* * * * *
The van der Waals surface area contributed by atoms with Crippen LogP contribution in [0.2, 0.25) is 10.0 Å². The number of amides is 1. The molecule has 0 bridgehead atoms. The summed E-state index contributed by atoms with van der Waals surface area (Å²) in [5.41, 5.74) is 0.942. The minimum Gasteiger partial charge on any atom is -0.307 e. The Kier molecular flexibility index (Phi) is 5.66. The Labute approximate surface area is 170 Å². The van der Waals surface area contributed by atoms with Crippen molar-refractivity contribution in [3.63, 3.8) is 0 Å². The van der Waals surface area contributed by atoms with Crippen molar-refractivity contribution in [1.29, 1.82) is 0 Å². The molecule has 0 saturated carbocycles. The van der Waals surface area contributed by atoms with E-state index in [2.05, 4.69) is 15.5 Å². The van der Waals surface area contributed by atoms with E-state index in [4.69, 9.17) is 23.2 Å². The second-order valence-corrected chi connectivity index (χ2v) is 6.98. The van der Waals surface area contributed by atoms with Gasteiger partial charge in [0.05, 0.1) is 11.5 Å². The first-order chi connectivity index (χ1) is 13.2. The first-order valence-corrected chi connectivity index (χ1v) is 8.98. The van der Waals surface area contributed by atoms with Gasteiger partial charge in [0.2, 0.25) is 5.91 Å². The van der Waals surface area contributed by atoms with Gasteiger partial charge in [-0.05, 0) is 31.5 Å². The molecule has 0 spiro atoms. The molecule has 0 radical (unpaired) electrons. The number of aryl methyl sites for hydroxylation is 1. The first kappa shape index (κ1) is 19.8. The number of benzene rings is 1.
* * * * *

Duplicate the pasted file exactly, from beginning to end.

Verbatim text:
The van der Waals surface area contributed by atoms with Crippen LogP contribution in [0.2, 0.25) is 10.0 Å². The number of amides is 1. The molecule has 0 bridgehead atoms. The summed E-state index contributed by atoms with van der Waals surface area (Å²) in [5.41, 5.74) is 0.942. The minimum Gasteiger partial charge on any atom is -0.307 e. The Kier molecular flexibility index (Phi) is 5.66. The Labute approximate surface area is 170 Å². The van der Waals surface area contributed by atoms with Crippen molar-refractivity contribution in [3.63, 3.8) is 0 Å². The van der Waals surface area contributed by atoms with Crippen molar-refractivity contribution in [1.29, 1.82) is 0 Å². The molecule has 0 saturated carbocycles. The van der Waals surface area contributed by atoms with E-state index in [2.05, 4.69) is 15.5 Å². The van der Waals surface area contributed by atoms with E-state index in [4.69, 9.17) is 23.2 Å². The second-order valence-corrected chi connectivity index (χ2v) is 6.98. The van der Waals surface area contributed by atoms with Gasteiger partial charge in [0.05, 0.1) is 11.5 Å². The first-order chi connectivity index (χ1) is 13.2. The first-order valence-corrected chi connectivity index (χ1v) is 8.98. The van der Waals surface area contributed by atoms with Gasteiger partial charge in [0.2, 0.25) is 5.91 Å². The van der Waals surface area contributed by atoms with Gasteiger partial charge in [-0.05, 0) is 31.5 Å². The molecule has 0 spiro atoms. The molecule has 0 radical (unpaired) electrons. The number of aryl methyl sites for hydroxylation is 1. The first kappa shape index (κ1) is 19.8. The number of benzene rings is 1.